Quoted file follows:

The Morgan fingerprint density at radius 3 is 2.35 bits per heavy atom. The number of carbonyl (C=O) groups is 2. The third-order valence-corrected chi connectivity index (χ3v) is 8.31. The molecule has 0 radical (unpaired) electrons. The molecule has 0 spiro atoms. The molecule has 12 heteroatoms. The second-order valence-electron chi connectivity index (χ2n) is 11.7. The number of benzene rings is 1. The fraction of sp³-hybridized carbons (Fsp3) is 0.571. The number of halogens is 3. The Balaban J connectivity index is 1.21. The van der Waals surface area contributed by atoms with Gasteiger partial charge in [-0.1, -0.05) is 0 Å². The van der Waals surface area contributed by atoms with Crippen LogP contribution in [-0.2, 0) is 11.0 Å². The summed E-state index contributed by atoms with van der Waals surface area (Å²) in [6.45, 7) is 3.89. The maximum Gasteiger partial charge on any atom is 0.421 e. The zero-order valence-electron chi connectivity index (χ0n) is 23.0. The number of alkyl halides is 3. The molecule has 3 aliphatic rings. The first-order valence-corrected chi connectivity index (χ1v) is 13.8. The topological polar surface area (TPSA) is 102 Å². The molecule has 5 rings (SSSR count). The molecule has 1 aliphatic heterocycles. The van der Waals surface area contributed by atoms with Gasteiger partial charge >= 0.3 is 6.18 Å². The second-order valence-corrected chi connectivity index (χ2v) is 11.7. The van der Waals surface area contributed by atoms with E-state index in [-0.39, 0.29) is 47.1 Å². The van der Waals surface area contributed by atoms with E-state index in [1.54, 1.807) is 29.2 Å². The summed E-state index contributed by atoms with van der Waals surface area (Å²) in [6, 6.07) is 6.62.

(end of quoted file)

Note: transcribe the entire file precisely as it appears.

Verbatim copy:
The Morgan fingerprint density at radius 3 is 2.35 bits per heavy atom. The number of carbonyl (C=O) groups is 2. The third-order valence-corrected chi connectivity index (χ3v) is 8.31. The molecule has 0 radical (unpaired) electrons. The molecule has 0 spiro atoms. The molecule has 12 heteroatoms. The second-order valence-electron chi connectivity index (χ2n) is 11.7. The number of benzene rings is 1. The fraction of sp³-hybridized carbons (Fsp3) is 0.571. The number of halogens is 3. The Balaban J connectivity index is 1.21. The van der Waals surface area contributed by atoms with Gasteiger partial charge in [-0.1, -0.05) is 0 Å². The van der Waals surface area contributed by atoms with Crippen LogP contribution in [-0.2, 0) is 11.0 Å². The summed E-state index contributed by atoms with van der Waals surface area (Å²) in [6.45, 7) is 3.89. The maximum Gasteiger partial charge on any atom is 0.421 e. The zero-order valence-electron chi connectivity index (χ0n) is 23.0. The number of alkyl halides is 3. The molecule has 3 aliphatic rings. The first-order valence-corrected chi connectivity index (χ1v) is 13.8. The topological polar surface area (TPSA) is 102 Å². The molecule has 5 rings (SSSR count). The molecule has 1 aliphatic heterocycles. The van der Waals surface area contributed by atoms with Gasteiger partial charge >= 0.3 is 6.18 Å². The second-order valence-corrected chi connectivity index (χ2v) is 11.7. The van der Waals surface area contributed by atoms with E-state index in [-0.39, 0.29) is 47.1 Å². The van der Waals surface area contributed by atoms with E-state index in [1.54, 1.807) is 29.2 Å². The summed E-state index contributed by atoms with van der Waals surface area (Å²) in [6, 6.07) is 6.62.